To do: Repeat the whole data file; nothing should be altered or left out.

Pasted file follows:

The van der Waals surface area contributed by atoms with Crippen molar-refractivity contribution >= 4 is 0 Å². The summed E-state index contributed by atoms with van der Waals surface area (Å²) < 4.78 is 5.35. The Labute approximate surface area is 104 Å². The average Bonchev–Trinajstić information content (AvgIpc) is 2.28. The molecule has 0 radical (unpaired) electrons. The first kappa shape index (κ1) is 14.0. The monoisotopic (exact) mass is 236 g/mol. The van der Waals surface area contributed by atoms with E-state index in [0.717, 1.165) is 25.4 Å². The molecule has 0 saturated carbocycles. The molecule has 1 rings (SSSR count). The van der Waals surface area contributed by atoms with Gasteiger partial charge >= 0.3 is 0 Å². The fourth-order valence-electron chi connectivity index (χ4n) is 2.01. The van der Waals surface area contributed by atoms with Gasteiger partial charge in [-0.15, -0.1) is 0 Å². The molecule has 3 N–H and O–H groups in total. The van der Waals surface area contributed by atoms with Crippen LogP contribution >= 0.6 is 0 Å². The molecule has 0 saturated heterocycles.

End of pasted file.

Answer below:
The van der Waals surface area contributed by atoms with Crippen molar-refractivity contribution >= 4 is 0 Å². The summed E-state index contributed by atoms with van der Waals surface area (Å²) < 4.78 is 5.35. The Labute approximate surface area is 104 Å². The average Bonchev–Trinajstić information content (AvgIpc) is 2.28. The molecule has 0 radical (unpaired) electrons. The first kappa shape index (κ1) is 14.0. The monoisotopic (exact) mass is 236 g/mol. The van der Waals surface area contributed by atoms with E-state index in [0.717, 1.165) is 25.4 Å². The molecule has 0 saturated carbocycles. The molecule has 1 rings (SSSR count). The van der Waals surface area contributed by atoms with Gasteiger partial charge >= 0.3 is 0 Å². The fourth-order valence-electron chi connectivity index (χ4n) is 2.01. The van der Waals surface area contributed by atoms with Gasteiger partial charge in [-0.15, -0.1) is 0 Å². The molecule has 3 N–H and O–H groups in total. The van der Waals surface area contributed by atoms with Crippen LogP contribution >= 0.6 is 0 Å². The molecule has 0 saturated heterocycles.